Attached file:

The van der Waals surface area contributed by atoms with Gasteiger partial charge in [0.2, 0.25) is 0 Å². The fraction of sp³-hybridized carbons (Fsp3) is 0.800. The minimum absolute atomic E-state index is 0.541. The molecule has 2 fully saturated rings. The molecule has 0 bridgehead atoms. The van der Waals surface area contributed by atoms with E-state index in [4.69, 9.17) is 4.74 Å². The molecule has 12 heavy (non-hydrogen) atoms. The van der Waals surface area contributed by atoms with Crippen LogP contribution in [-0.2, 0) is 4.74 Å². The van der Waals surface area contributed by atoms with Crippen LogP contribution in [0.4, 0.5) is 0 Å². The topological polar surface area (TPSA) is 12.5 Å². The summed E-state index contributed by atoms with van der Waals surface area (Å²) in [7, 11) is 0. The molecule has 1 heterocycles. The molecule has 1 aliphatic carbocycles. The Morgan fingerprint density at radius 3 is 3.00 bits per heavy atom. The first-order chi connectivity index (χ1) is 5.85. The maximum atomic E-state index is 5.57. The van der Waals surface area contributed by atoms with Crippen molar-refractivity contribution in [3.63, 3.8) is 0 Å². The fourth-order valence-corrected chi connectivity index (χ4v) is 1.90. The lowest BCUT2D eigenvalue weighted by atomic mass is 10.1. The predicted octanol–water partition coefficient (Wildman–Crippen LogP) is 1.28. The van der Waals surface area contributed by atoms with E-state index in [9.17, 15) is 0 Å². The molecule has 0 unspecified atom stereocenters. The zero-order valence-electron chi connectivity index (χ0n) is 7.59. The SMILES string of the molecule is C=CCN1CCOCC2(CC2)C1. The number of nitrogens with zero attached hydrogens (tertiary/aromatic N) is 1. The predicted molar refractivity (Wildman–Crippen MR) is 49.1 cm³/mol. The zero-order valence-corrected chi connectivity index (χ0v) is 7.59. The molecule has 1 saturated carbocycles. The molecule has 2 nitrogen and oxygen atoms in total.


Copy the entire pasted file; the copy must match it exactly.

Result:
The van der Waals surface area contributed by atoms with Gasteiger partial charge in [0.2, 0.25) is 0 Å². The fraction of sp³-hybridized carbons (Fsp3) is 0.800. The minimum absolute atomic E-state index is 0.541. The molecule has 2 fully saturated rings. The molecule has 0 bridgehead atoms. The van der Waals surface area contributed by atoms with E-state index in [4.69, 9.17) is 4.74 Å². The molecule has 12 heavy (non-hydrogen) atoms. The van der Waals surface area contributed by atoms with Crippen LogP contribution in [-0.2, 0) is 4.74 Å². The van der Waals surface area contributed by atoms with Crippen LogP contribution in [0.4, 0.5) is 0 Å². The topological polar surface area (TPSA) is 12.5 Å². The summed E-state index contributed by atoms with van der Waals surface area (Å²) in [7, 11) is 0. The molecule has 1 heterocycles. The molecule has 1 aliphatic carbocycles. The Morgan fingerprint density at radius 3 is 3.00 bits per heavy atom. The first-order chi connectivity index (χ1) is 5.85. The maximum atomic E-state index is 5.57. The van der Waals surface area contributed by atoms with Crippen molar-refractivity contribution in [3.63, 3.8) is 0 Å². The fourth-order valence-corrected chi connectivity index (χ4v) is 1.90. The lowest BCUT2D eigenvalue weighted by atomic mass is 10.1. The predicted octanol–water partition coefficient (Wildman–Crippen LogP) is 1.28. The van der Waals surface area contributed by atoms with E-state index in [9.17, 15) is 0 Å². The molecule has 0 unspecified atom stereocenters. The zero-order valence-electron chi connectivity index (χ0n) is 7.59. The SMILES string of the molecule is C=CCN1CCOCC2(CC2)C1. The number of nitrogens with zero attached hydrogens (tertiary/aromatic N) is 1. The predicted molar refractivity (Wildman–Crippen MR) is 49.1 cm³/mol. The zero-order valence-corrected chi connectivity index (χ0v) is 7.59. The molecule has 1 saturated carbocycles. The molecule has 2 nitrogen and oxygen atoms in total.